The Boot Brigade: Kicking guru Dave Alred gives his verdict on the Lions challengers

Jonathan Davies

(Cardiff and Wales)

He is very good under pressure and I think he will be pretty effective as a place kicker in the High Veld where the ball has a tendency to fly further. He has done it all in his career, both in union and when he turned professional in league. All that experience should prove to be invaluable. In the possible absence of Neil Jenkins, he is one of the kickers with proven pedigree.

Jon Callard

(Bath and England)

If you're looking for those who have kicked under pressure, then you have to consider Callard. He consistently lands 70-80 per cent of his kicks and proved his temperament when he clinched victory over Scotland in 1994 with a successful last-minute penalty at Murrayfield. The game seems to be developing its own stats industry, and Callard must be right up there.

Paul Grayson

(Northampton and England)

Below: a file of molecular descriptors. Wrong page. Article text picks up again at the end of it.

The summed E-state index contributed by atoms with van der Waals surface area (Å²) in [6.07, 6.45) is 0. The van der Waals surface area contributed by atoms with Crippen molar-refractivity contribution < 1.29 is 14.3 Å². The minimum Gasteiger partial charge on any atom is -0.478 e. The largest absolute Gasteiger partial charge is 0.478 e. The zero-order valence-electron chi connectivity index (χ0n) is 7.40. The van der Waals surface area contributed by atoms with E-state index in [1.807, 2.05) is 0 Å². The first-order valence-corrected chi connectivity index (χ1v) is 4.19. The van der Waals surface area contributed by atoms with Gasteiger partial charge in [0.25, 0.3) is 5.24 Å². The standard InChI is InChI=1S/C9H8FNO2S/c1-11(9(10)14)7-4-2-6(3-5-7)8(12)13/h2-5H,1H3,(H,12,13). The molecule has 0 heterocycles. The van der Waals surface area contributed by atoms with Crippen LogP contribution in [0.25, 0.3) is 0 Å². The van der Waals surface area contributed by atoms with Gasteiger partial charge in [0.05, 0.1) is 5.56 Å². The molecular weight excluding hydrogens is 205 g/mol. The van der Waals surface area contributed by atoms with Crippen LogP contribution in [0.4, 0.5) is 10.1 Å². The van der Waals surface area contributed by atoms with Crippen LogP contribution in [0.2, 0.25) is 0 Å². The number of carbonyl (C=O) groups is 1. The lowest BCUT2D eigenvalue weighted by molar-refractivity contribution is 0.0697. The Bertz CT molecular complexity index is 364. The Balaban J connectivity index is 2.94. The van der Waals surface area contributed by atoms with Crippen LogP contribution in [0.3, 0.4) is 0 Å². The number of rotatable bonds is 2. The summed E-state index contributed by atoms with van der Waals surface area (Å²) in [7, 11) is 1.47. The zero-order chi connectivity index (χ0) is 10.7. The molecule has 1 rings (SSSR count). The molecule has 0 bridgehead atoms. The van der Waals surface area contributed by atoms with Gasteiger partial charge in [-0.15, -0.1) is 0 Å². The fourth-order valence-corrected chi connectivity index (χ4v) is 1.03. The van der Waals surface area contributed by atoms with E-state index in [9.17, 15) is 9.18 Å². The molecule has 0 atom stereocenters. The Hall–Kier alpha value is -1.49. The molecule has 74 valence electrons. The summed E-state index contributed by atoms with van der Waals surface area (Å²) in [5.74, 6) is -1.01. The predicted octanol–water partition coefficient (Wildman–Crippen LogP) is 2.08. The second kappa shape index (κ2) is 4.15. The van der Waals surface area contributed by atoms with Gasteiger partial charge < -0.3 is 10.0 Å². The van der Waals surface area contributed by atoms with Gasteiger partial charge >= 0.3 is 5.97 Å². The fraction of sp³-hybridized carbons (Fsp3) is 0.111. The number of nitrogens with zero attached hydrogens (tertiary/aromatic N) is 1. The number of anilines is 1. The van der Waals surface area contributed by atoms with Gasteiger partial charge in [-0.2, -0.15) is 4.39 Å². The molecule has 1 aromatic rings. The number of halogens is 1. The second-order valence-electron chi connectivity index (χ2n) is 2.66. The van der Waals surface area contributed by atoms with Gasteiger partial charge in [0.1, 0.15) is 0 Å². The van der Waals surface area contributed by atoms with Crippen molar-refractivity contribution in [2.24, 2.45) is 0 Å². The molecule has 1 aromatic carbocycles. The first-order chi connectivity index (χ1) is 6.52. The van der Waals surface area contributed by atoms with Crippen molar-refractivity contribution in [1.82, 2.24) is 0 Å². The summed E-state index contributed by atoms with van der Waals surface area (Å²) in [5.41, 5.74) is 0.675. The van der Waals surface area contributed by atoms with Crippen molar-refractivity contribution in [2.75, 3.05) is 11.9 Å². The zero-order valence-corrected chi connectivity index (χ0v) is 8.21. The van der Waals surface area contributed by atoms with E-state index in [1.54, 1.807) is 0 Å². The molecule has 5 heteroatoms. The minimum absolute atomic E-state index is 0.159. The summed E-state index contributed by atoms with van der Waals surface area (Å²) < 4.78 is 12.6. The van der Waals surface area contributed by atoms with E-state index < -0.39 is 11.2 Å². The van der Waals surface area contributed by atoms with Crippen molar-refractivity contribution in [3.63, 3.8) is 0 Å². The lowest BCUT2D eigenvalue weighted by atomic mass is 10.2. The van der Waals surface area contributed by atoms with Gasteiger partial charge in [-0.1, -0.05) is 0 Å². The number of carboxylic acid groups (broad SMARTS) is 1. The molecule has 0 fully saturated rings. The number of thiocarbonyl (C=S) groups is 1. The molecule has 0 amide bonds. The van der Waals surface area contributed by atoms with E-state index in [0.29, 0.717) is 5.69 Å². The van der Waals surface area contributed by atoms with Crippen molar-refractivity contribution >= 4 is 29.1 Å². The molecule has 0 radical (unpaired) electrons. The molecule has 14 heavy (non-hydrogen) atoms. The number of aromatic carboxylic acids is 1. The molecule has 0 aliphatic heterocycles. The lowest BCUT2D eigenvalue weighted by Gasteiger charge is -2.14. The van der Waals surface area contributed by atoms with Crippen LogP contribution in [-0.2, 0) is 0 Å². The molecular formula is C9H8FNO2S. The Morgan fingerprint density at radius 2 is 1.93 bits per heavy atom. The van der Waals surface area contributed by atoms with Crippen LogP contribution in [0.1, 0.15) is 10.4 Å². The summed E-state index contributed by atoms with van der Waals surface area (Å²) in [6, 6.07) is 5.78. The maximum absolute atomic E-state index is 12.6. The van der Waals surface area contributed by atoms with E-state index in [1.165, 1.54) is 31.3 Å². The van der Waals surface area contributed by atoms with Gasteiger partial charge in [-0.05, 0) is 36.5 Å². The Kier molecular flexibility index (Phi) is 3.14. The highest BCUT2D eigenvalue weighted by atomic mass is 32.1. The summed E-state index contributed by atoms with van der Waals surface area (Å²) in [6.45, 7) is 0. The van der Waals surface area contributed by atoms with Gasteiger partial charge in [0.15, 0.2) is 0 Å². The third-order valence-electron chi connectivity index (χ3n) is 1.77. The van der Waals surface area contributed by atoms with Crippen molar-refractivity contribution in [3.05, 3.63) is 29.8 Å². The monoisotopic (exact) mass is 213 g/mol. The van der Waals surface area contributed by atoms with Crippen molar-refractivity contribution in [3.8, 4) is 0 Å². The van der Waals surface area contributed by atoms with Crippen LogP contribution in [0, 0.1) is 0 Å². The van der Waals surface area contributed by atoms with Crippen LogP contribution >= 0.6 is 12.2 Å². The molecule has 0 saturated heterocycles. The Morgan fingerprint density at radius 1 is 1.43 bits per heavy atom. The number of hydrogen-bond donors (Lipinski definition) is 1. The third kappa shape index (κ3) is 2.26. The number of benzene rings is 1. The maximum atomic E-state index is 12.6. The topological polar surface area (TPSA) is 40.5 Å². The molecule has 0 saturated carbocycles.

He has phenomenal potential. I worked with him briefly last year before the Wales game which was too little too late. In that game he kicked well to start with and then fell away. But towards the end, when the pressure increased, he got it back together again which was incredible. Afterwards, he came to see me, worked hard and got a lot of points over the remaining internationals.

Mike Catt

(Bath and England)

I was involved with Mike before the Welsh match. I worked with him from Wednesday to Saturday morning and pushed him pretty hard - I felt he needed it as he doesn't often kick for Bath. Some of his strikes weren't particularly good, but, overall, he did well under pressure and only missed two kicks, one at goal and one punt which came straight back.

Paul Burke

(Bristol and Ireland)

He landed eight penalties for Ireland against Italy earlier this season and has been kicking well for Bristol. When they beat Gloucester recently, he out-kicked Mapletoft and that proved the difference. Of the other Irish kickers, David Humphreys has a lot of potential but needs more exposure at club level, and Eric Ellwood has worked hard to regain his touch.

Rowen Shepherd

(Melrose and Scotland)

He may not kick regularly for his club but he has done well for Scotland this season. He is very methodical and kept them in touch in a couple of their Five Nations games. He also kicked well on Scotland's tour to New Zealand last summer - in one of the Tests he clocked up 16 points when his team-mates were up against it.

Interview: Paul Trow